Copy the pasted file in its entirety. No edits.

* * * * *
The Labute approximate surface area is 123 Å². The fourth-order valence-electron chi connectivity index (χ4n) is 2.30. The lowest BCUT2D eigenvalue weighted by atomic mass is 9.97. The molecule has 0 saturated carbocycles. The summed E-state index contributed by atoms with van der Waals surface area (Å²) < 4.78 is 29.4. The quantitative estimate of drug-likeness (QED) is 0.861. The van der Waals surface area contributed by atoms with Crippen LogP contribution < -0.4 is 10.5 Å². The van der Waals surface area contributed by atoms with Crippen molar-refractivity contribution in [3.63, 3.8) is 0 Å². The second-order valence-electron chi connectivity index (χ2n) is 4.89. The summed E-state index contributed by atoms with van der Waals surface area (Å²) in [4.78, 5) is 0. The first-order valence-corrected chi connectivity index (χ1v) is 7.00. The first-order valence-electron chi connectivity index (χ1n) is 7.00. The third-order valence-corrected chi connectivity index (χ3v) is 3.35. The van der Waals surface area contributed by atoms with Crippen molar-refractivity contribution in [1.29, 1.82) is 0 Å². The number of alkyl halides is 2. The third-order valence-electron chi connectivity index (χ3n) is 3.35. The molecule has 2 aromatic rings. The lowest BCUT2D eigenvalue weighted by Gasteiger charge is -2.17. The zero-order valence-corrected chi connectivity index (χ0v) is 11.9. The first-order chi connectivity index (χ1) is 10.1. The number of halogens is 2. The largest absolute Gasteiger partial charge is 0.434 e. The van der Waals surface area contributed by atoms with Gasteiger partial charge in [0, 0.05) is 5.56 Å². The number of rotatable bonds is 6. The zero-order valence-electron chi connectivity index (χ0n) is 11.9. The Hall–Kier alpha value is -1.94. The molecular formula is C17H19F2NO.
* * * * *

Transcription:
The Labute approximate surface area is 123 Å². The fourth-order valence-electron chi connectivity index (χ4n) is 2.30. The lowest BCUT2D eigenvalue weighted by atomic mass is 9.97. The molecule has 0 saturated carbocycles. The summed E-state index contributed by atoms with van der Waals surface area (Å²) < 4.78 is 29.4. The quantitative estimate of drug-likeness (QED) is 0.861. The van der Waals surface area contributed by atoms with Crippen LogP contribution < -0.4 is 10.5 Å². The van der Waals surface area contributed by atoms with Crippen molar-refractivity contribution in [3.63, 3.8) is 0 Å². The second-order valence-electron chi connectivity index (χ2n) is 4.89. The summed E-state index contributed by atoms with van der Waals surface area (Å²) in [4.78, 5) is 0. The first-order valence-corrected chi connectivity index (χ1v) is 7.00. The first-order valence-electron chi connectivity index (χ1n) is 7.00. The third-order valence-corrected chi connectivity index (χ3v) is 3.35. The van der Waals surface area contributed by atoms with Crippen molar-refractivity contribution in [1.29, 1.82) is 0 Å². The number of alkyl halides is 2. The third-order valence-electron chi connectivity index (χ3n) is 3.35. The molecule has 2 aromatic rings. The lowest BCUT2D eigenvalue weighted by Gasteiger charge is -2.17. The zero-order valence-corrected chi connectivity index (χ0v) is 11.9. The first-order chi connectivity index (χ1) is 10.1. The number of halogens is 2. The largest absolute Gasteiger partial charge is 0.434 e. The van der Waals surface area contributed by atoms with Gasteiger partial charge in [0, 0.05) is 5.56 Å². The number of rotatable bonds is 6. The zero-order valence-electron chi connectivity index (χ0n) is 11.9. The Hall–Kier alpha value is -1.94. The molecular formula is C17H19F2NO.